1960s live music venue

A fairly unremarkable pub

In the 1960s there used to be a fairly unremarkable pub called Jimmy’s in a little back street off Old Steine. It did, however, have a reasonable sized function room upstairs and once a week on Thursday nights it was transformed into arguably Brighton’s best ever live music venue, run by the UOS Blues Society. In the 2 years during which a crowd of us were regulars we saw blues legends Mississippi Fred McDowell and Champion Jack Dupree, stalwarts of the 60s British blues boom such as Savoy Brown, Chicken Shack and Jo-Ann Kelly, and bands in their very early days who went on to become household names like Jethro Tull, Free and Mott the Hoople.

A totally new experience

It is difficult to overstate just what a fantastic time this was. I was 16 when we started going and was still at school. The only previous live music I’d seen was at The Dome or the Top Rank Suite. Jimmy’s was basically just a room above a pub and had a capacity of around 150 or 200 as I recall, compared with The Dome’s 2000 plus seating. Seeing bands in the atmosphere of a small club was a totally new experience.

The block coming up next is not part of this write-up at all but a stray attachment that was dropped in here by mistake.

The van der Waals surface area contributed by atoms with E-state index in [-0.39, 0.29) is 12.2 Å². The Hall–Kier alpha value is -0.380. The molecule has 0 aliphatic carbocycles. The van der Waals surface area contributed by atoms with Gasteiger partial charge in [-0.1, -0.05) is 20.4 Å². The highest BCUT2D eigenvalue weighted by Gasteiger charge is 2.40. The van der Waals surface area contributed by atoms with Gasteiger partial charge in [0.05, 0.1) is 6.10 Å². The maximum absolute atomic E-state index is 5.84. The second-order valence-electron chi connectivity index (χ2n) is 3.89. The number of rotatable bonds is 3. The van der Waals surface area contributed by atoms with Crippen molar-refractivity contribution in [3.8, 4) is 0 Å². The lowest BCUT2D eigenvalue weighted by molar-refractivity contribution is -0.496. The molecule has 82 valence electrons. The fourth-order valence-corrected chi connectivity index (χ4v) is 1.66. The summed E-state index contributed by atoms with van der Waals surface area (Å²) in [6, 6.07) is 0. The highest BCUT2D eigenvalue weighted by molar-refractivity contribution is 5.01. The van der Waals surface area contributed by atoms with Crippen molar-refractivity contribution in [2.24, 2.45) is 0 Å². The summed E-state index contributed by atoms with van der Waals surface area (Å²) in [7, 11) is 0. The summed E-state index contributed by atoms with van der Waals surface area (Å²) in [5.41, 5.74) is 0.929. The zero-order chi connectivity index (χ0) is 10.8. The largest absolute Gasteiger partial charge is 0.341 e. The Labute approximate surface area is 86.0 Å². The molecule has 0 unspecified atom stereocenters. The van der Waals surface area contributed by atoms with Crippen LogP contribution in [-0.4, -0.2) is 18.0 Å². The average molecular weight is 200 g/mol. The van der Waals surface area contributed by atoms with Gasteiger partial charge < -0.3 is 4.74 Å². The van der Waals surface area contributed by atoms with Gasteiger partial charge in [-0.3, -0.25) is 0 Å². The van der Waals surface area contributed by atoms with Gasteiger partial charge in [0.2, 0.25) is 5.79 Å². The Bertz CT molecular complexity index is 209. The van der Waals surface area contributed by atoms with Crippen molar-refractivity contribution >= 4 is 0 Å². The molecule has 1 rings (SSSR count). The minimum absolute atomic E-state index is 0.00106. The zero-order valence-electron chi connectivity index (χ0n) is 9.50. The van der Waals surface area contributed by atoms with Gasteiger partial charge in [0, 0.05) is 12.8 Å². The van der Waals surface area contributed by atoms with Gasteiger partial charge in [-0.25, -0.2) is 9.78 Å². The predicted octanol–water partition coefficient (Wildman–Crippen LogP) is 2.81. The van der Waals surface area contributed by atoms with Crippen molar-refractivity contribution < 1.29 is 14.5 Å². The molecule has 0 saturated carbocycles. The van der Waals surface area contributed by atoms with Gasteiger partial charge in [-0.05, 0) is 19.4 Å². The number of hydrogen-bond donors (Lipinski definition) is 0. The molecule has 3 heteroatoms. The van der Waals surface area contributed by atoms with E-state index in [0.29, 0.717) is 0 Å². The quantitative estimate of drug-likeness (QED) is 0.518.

A closet archivist

I’d love to know more about the history of music at Jimmy’s. I suspect it all finished in spring 1970, or we would have carried on going, but it would be interesting to know how long it had been running prior to May ’68 when we discovered it. I was a bit of a closet archivist at that time and I noted all the live music I went to see, sometimes with notes on the performances, as well as keeping the odd programme and flyer. Now, decades later, it occurs to me that this might be of some historical interest. If you are interested in reading this list, you can download it below.